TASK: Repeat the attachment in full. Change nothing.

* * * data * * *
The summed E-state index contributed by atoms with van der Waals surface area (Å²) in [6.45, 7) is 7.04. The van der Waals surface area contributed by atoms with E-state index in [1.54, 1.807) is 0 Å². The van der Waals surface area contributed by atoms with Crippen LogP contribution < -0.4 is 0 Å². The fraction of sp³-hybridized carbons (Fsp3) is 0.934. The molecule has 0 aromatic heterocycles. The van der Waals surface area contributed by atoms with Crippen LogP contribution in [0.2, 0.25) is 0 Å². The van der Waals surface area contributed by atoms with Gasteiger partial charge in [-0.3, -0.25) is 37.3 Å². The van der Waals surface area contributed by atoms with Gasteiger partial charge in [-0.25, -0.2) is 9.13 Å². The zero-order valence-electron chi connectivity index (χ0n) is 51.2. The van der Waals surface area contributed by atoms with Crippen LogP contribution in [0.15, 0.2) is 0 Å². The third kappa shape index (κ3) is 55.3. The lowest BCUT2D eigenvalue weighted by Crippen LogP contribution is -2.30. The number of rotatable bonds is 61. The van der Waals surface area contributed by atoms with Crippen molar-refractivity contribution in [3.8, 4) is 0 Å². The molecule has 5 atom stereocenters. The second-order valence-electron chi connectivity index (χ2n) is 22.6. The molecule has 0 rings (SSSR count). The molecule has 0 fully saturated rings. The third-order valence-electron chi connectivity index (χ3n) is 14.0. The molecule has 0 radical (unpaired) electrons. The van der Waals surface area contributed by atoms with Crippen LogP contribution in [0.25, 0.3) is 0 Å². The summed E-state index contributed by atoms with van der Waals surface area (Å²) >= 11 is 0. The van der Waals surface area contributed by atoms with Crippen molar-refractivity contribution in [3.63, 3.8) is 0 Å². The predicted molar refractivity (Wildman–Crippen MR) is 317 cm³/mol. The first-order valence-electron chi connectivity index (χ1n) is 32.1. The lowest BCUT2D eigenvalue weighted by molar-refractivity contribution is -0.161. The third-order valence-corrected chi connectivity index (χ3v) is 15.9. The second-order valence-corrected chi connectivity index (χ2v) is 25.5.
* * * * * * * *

The summed E-state index contributed by atoms with van der Waals surface area (Å²) in [6.45, 7) is 7.04. The van der Waals surface area contributed by atoms with E-state index in [1.54, 1.807) is 0 Å². The van der Waals surface area contributed by atoms with Crippen LogP contribution < -0.4 is 0 Å². The fraction of sp³-hybridized carbons (Fsp3) is 0.934. The molecule has 0 aromatic heterocycles. The van der Waals surface area contributed by atoms with Crippen LogP contribution in [0.2, 0.25) is 0 Å². The van der Waals surface area contributed by atoms with Gasteiger partial charge in [-0.3, -0.25) is 37.3 Å². The van der Waals surface area contributed by atoms with Gasteiger partial charge in [-0.25, -0.2) is 9.13 Å². The zero-order valence-electron chi connectivity index (χ0n) is 51.2. The van der Waals surface area contributed by atoms with Crippen LogP contribution in [0.15, 0.2) is 0 Å². The third kappa shape index (κ3) is 55.3. The lowest BCUT2D eigenvalue weighted by Crippen LogP contribution is -2.30. The number of rotatable bonds is 61. The van der Waals surface area contributed by atoms with Crippen molar-refractivity contribution in [3.8, 4) is 0 Å². The molecule has 5 atom stereocenters. The second-order valence-electron chi connectivity index (χ2n) is 22.6. The molecule has 0 rings (SSSR count). The molecule has 0 fully saturated rings. The third-order valence-electron chi connectivity index (χ3n) is 14.0. The molecule has 0 radical (unpaired) electrons. The van der Waals surface area contributed by atoms with Crippen LogP contribution in [0.25, 0.3) is 0 Å². The summed E-state index contributed by atoms with van der Waals surface area (Å²) >= 11 is 0. The van der Waals surface area contributed by atoms with Crippen molar-refractivity contribution in [3.63, 3.8) is 0 Å². The predicted molar refractivity (Wildman–Crippen MR) is 317 cm³/mol. The first-order valence-electron chi connectivity index (χ1n) is 32.1. The lowest BCUT2D eigenvalue weighted by molar-refractivity contribution is -0.161. The third-order valence-corrected chi connectivity index (χ3v) is 15.9. The second-order valence-corrected chi connectivity index (χ2v) is 25.5.